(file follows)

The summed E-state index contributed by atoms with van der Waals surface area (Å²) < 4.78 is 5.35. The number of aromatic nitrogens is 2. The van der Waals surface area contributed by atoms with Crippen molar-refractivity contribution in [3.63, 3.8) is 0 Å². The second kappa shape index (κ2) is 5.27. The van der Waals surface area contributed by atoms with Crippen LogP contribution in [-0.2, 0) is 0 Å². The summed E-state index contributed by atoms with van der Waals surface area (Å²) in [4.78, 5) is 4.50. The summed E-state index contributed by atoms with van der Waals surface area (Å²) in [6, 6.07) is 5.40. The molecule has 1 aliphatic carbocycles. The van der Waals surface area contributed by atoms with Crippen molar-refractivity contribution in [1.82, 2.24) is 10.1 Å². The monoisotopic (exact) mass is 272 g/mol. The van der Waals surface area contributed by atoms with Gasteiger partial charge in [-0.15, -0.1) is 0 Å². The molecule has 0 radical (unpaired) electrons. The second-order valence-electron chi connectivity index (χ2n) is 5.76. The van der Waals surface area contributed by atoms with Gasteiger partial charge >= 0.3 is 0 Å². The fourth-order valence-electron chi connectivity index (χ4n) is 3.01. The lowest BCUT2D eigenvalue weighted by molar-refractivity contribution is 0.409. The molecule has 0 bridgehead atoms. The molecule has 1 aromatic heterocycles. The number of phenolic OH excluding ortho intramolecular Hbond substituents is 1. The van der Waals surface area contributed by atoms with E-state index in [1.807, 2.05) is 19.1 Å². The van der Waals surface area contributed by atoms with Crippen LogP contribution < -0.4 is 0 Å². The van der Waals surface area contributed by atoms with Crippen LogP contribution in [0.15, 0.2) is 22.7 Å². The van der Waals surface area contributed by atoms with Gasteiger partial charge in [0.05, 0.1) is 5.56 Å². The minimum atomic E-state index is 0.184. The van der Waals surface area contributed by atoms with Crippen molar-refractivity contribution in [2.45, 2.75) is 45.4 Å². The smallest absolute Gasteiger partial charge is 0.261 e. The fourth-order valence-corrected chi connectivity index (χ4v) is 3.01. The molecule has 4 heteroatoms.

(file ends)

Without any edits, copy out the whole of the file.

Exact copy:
The summed E-state index contributed by atoms with van der Waals surface area (Å²) < 4.78 is 5.35. The number of aromatic nitrogens is 2. The van der Waals surface area contributed by atoms with Crippen molar-refractivity contribution in [3.63, 3.8) is 0 Å². The second kappa shape index (κ2) is 5.27. The van der Waals surface area contributed by atoms with Crippen LogP contribution in [-0.2, 0) is 0 Å². The summed E-state index contributed by atoms with van der Waals surface area (Å²) in [4.78, 5) is 4.50. The summed E-state index contributed by atoms with van der Waals surface area (Å²) in [6, 6.07) is 5.40. The molecule has 1 aliphatic carbocycles. The van der Waals surface area contributed by atoms with Crippen molar-refractivity contribution in [1.82, 2.24) is 10.1 Å². The monoisotopic (exact) mass is 272 g/mol. The van der Waals surface area contributed by atoms with Gasteiger partial charge in [-0.15, -0.1) is 0 Å². The molecule has 0 radical (unpaired) electrons. The second-order valence-electron chi connectivity index (χ2n) is 5.76. The van der Waals surface area contributed by atoms with Gasteiger partial charge >= 0.3 is 0 Å². The fourth-order valence-electron chi connectivity index (χ4n) is 3.01. The lowest BCUT2D eigenvalue weighted by molar-refractivity contribution is 0.409. The molecule has 0 bridgehead atoms. The molecule has 1 aromatic heterocycles. The number of phenolic OH excluding ortho intramolecular Hbond substituents is 1. The van der Waals surface area contributed by atoms with E-state index in [1.807, 2.05) is 19.1 Å². The van der Waals surface area contributed by atoms with Crippen LogP contribution < -0.4 is 0 Å². The van der Waals surface area contributed by atoms with Crippen LogP contribution in [0.15, 0.2) is 22.7 Å². The van der Waals surface area contributed by atoms with Gasteiger partial charge in [0.05, 0.1) is 5.56 Å². The minimum atomic E-state index is 0.184. The van der Waals surface area contributed by atoms with Crippen molar-refractivity contribution in [2.45, 2.75) is 45.4 Å². The smallest absolute Gasteiger partial charge is 0.261 e. The fourth-order valence-corrected chi connectivity index (χ4v) is 3.01. The molecule has 4 heteroatoms.